A lot has changed since Sussex County Councilman Vance Phillips returned home in time for Christmas in December 2012, following his injury in a plane crash. While still not technically walking on his own, Phillips is getting around with the aid of a “rollator” — a walker with a seat upon which he can rest.
In late fall, as Phillips was conducting a solo flight of a glider-like aircraft at a private airstrip in Amherst County, Va., the craft was involved in a landing-related accident. Phillips was transported to Lynchburg General Hospital and then airlifted to the University of Virginia Medical Center in Charlottesville, Va., where he was treated for a spinal-cord injury to his 12th thoracic vertebra (T-12). He was later moved to Magee Rehabilitation Hospital in Philadelphia, where he stayed for more than a month.
Phillips said this week that a kidney infection he had in the latter part of January was a “blessing in disguise.” He spent three days in the hospital because of the infection and his rehabilitation was set back three to four weeks, but despite that, he said, “It may have been the best thing that could have happened.”
He explained that while he was in Philadelphia for his initial rehabilitation, he had had numerous specialists available to him under one roof including a neurologist, a gastroenterologist, a doctor for pain management, a urologist and counselors. When he got home, he said, he didn’t have those resources at his fingertips anymore — not that he thought he needed them.
“I was getting tremendous care, but there was a gaping hole I just didn’t realize,” he explained. “My primary-care physician was doing as good a job as he could, as I hadn’t been complaining. But while in the hospital, I was strongly advised to go see the specialists and make them a part of my local team.”
“The setback taught me just how important they are,” Phillips noted. He said it was just “short of a miracle” that he finally did get a team of local specialists together, as his progress started to improve.
“A lot began to happen,” he explained. “I had had a pain in my lower half and had been handling it with medication and assumed it was [from the accident]. One of the specialists referred me to another specialist, and we found I had a pinched nerve, separate from the injury. From there, I went to another specialist, who injected me with cortisone and an epidural, which had a tremendous affects and allowed me to cut my regular medication by 50 percent.”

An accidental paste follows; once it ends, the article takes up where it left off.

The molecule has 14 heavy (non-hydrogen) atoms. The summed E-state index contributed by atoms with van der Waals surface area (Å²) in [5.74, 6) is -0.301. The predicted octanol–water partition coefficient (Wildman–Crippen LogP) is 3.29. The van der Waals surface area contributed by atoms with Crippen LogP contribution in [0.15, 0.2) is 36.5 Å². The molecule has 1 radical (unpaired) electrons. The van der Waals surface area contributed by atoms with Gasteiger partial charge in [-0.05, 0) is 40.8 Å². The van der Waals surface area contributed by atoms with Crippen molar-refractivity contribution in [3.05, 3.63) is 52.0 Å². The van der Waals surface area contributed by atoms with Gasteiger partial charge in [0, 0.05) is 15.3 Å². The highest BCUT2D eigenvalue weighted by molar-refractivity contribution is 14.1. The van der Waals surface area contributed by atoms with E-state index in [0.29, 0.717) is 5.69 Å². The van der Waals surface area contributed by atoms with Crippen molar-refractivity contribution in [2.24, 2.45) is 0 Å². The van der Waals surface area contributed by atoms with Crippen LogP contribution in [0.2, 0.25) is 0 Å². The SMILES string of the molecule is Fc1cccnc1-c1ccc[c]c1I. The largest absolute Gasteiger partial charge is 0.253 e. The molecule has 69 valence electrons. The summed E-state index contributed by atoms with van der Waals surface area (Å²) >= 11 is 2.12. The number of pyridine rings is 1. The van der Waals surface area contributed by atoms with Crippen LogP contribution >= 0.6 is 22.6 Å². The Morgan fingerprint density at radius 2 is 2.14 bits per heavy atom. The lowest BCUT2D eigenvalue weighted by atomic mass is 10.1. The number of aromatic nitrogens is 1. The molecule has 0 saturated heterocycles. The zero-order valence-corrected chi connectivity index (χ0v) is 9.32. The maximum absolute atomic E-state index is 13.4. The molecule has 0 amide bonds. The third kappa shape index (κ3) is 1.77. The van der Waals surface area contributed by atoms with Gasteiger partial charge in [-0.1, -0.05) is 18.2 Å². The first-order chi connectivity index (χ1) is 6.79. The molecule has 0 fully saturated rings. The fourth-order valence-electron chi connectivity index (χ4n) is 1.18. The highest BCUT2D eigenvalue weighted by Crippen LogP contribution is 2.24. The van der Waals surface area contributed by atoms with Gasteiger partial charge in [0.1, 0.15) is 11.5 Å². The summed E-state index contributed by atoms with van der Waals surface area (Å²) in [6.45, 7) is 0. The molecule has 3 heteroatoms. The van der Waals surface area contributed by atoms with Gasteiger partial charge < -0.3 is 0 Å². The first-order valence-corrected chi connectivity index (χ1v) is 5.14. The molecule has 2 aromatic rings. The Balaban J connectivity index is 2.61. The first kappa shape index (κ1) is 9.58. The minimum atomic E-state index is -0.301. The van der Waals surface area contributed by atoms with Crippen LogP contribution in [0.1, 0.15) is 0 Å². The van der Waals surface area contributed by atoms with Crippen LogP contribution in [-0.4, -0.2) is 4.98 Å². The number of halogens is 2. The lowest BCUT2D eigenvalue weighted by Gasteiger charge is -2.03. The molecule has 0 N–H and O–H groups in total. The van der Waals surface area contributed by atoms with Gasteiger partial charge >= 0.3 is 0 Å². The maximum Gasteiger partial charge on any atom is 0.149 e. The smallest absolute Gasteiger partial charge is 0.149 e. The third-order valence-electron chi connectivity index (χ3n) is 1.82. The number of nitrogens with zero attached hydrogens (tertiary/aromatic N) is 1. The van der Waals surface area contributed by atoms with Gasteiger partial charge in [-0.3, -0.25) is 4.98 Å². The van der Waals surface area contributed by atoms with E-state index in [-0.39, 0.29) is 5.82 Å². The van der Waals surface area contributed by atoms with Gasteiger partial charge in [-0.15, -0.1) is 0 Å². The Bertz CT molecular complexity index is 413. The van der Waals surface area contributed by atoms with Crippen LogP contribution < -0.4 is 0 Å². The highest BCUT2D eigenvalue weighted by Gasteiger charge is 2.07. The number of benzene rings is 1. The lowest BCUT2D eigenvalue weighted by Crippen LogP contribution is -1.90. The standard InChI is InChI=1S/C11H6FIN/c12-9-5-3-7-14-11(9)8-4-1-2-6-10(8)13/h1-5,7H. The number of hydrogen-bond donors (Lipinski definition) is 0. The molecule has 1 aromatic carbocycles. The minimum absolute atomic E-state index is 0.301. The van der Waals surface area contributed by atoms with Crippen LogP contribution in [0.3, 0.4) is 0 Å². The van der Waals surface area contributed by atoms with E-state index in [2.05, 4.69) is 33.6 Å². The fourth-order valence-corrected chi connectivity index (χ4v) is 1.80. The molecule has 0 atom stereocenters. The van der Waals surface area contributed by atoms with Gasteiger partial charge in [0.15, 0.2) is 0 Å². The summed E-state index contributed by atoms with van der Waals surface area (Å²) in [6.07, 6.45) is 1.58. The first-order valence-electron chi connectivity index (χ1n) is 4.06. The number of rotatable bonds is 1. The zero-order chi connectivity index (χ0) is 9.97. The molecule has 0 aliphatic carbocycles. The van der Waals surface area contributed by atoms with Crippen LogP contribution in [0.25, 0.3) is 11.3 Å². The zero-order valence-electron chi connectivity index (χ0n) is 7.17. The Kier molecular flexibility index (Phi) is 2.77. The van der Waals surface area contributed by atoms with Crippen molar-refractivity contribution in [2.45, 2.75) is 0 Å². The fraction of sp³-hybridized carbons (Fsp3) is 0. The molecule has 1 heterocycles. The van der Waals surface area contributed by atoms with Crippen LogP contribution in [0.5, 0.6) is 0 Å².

He said that alone will help with many of his other issues, because with each of the medications comes with side effects — from digestive difficulties to change in mood.
“With so many medications and the interactions, it is very difficult to manage,” he admitted.
Currently, Phillips attends physical therapy three days each week, for 90 minutes each day. He said he is making “great strides.”
While Philips still mainly gets around with the help of the rollator, he said his ability to stand without help is improving and he has walked at home without assistance for eight to 10 steps at a time. He is still regaining feeling in his feet and toes. He said he has been told it can be a two-year process to recover from his type of spinal cord injury and, as it is just eight months out, he said he feels optimistic about his progress.
According to the Patient Education Institute Inc., the higher an injury occurs in the spinal column, the more affected the person will be. The human body has 24 moveable vertebrae (from top to bottom): seven cervical vertebrae numbered C-1 to C-7, from top to bottom; 12 thoracic, or chest, vertebrae, numbered from T-1to T-12; and five lumbar vertebrae, numbered from L-1 to L-5. Phillips’ injury was to his T-12 thoracic vertebra.
Phillips said he can’t thank the people of Sussex County enough for their handwritten prayers and words of encouragement while he in the hospital and, since then, through social media.